Your secret weapon: the closed-won interview (and how to use it to win your category)

All happy enterprise B2B SaaS deals are alike. Every unhappy deal is unhappy in its own way.

Leo Tolstoy (ish)

We product marketers love debugging. It’s just part of our nature. And there’s perhaps no better example of this in the enterprise B2B context than closed-lost analysis.

This involves talking to prospects that made it to a certain sales stage but didn’t sign a deal. The goal is simple: understand why the train went off the tracks.

The catch with closed-lost analysis

Closed-lost analysis is valuable, but there’s a problem: there are a million reasons a deal could get lost.

  • The SDR didn’t thoroughly qualify the prospect in the initial call.
  • A competitor undercut our price by 90%.
  • The AE picked her nose in a final presentation.
  • The economic buyer balked at the last minute because of the color palette of the in-app reporting. I’m exaggerating, but only slightly.

It’s a minor miracle that any deals close. A nearly impossible number of stars have to align for an enterprise B2B deal to get done!

So what should product marketers be doing? In our experience, it’s just as valuable – often more so – to study the happy path through closed-won interviews.

The who, what, and why of a closed-won interview

Closed-won interviews involve talking to customers who’ve just signed a deal. It’s that simple.

Why are they such a powerful tool? They help you identify common patterns – everything from personas to buying triggers to evaluation and process – among your best-fit customers. Sometimes it can feel like getting the “cheat code” to unlock a flood of qualified prospects.

These interviews are most effective if conducted by product marketing or success, NOT sales. (That way you maximize honesty and objectivity.) And they’re best if you do them as soon after closing as possible. That’s because you want them to walk you through their mental map of the market, the alternatives they considered, and their decision process – while they’re still fresh in their mind.

If you’re just getting started with closed-won interviews, you might consider some of the following questions:

  1. What problem were you trying to solve?
  2. Why did you choose our solution?
  3. How do you plan to use our product?
  4. What was your decision-making process like?
  5. Who else was involved in the decision?

You’ll quickly start identifying common threads – around your best fit customers, the use cases that are driving urgency and intent, and your customers’ perception of your uniqueness. These are all gold as a product marketer.

Three questions you’re probably not asking, but should be

The questions above are a great jumping-off point. But if you’re looking to get even more “bang for your buck” from your closed-won interviews, consider asking these three non-obvious questions.

Here are the questions – and what actions you should take based on what you learn.

“What almost made you walk away?”
  • Why it works: this question reveals hidden weaknesses in your offering or sales process. More importantly, it highlights what ultimately kept the prospect engaged.
  • Action item: Rewrite your sales playbook around your prospect’s decision journey, not your sales process.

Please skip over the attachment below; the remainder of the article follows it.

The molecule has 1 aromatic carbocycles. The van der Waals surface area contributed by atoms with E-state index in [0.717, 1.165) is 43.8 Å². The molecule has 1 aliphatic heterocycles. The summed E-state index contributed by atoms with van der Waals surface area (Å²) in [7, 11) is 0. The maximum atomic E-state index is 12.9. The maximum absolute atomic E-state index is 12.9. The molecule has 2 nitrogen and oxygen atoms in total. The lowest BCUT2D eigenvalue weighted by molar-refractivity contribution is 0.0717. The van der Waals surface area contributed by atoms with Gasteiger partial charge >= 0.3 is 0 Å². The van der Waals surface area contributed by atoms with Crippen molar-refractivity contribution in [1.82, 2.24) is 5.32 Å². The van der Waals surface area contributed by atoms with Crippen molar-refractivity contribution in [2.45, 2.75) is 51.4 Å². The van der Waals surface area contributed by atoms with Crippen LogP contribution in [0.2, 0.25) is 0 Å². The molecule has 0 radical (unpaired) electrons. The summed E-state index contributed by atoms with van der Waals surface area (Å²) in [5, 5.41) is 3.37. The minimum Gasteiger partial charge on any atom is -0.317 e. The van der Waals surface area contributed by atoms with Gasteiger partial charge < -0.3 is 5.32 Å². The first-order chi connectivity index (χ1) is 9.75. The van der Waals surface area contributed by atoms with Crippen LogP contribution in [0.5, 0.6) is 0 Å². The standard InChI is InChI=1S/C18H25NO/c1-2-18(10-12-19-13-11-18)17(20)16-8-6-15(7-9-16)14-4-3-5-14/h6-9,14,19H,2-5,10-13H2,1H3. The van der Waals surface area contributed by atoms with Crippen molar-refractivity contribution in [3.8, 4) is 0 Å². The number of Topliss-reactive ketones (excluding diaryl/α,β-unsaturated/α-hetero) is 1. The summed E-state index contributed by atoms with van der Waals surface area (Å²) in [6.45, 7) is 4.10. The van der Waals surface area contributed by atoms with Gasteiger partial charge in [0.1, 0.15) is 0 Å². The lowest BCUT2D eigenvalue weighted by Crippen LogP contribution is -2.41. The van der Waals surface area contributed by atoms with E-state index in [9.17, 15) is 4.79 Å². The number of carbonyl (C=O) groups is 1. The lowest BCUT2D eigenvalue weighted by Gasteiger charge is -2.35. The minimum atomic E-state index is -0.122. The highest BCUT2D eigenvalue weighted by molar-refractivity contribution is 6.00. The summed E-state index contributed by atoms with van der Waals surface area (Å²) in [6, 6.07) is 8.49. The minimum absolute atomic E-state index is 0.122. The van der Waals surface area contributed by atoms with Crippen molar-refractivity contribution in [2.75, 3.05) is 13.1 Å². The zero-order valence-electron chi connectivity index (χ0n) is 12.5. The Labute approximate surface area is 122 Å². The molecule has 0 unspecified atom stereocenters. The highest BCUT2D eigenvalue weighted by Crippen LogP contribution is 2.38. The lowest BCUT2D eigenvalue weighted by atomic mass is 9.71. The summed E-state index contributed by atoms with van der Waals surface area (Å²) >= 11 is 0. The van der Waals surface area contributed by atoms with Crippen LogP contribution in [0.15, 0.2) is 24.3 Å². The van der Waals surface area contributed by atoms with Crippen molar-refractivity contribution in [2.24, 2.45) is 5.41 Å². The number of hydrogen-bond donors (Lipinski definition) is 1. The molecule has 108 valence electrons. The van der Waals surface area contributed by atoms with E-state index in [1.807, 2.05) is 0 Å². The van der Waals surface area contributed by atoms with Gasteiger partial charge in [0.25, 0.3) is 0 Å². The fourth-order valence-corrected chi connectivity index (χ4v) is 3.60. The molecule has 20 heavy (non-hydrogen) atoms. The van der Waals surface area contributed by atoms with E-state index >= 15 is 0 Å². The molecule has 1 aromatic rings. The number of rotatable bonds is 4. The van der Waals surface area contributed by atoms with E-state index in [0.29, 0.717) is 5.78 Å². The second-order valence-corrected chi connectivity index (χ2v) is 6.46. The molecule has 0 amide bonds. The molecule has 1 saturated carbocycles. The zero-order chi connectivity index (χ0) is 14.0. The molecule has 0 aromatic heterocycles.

• Example: You discover that prospects almost walked away due to concerns about implementation time. In response, you create a new “Quick Start” program, restructuring your onboarding process and adding it as a key selling point in your playbook. This addresses a critical customer pain point early in the sales process.
“Which competitor came closest to winning, and why didn’t they?”
  • Why it works: This uncovers your true competitive edge – which often differs from what you think it is.
  • Action item: Adjust your product roadmap to double down on the features that are actually closing deals.
  • Example: Through closed-won interviews, you learn that your API’s flexibility was the reason you edged out a major competitor. Despite this not being a focus of your current development, you pivot to prioritize expanding API capabilities in your next two quarters, potentially opening up new integration-focused market segments.
“If you were pitching our solution to your board, what would you say?”
  • Why it works: This gives you the customer’s perspective on your value proposition – usually clearer and more compelling than your own.
  • Action item: Craft a new positioning statement based on why you’re really winning – not why you think you should be winning.
  • Example: Your original positioning focused on cost savings, but closed-won interviews reveal that customers are actually choosing you for speed to market. You reposition from “The most cost-effective project management solution” to “Launch projects 50% faster with our streamlined workflow.” This aligns your messaging with the actual value customers are deriving, potentially attracting more best-fit prospects.

In my experience, these often lead to the juiciest insights – with clear next steps to take to improve marketing and sales results.

The bottom line

There are a gazillion ways to lose a B2B enterprise deal; you won’t have much luck improving your strategy if you only focus on the negatives. Focus instead on what you can learn from closed-won deals – with an eye to non-obvious questions that can yield product marketing gold. If you’re asking these questions, it’s only a matter of time before you nail everything from your ideal customer profile to your killer use cases and differentiation.

Jordan is a Managing Director at Blue Seedling. You can find him reading medieval literature, running, or helping B2B startups with go-to-market strategy.

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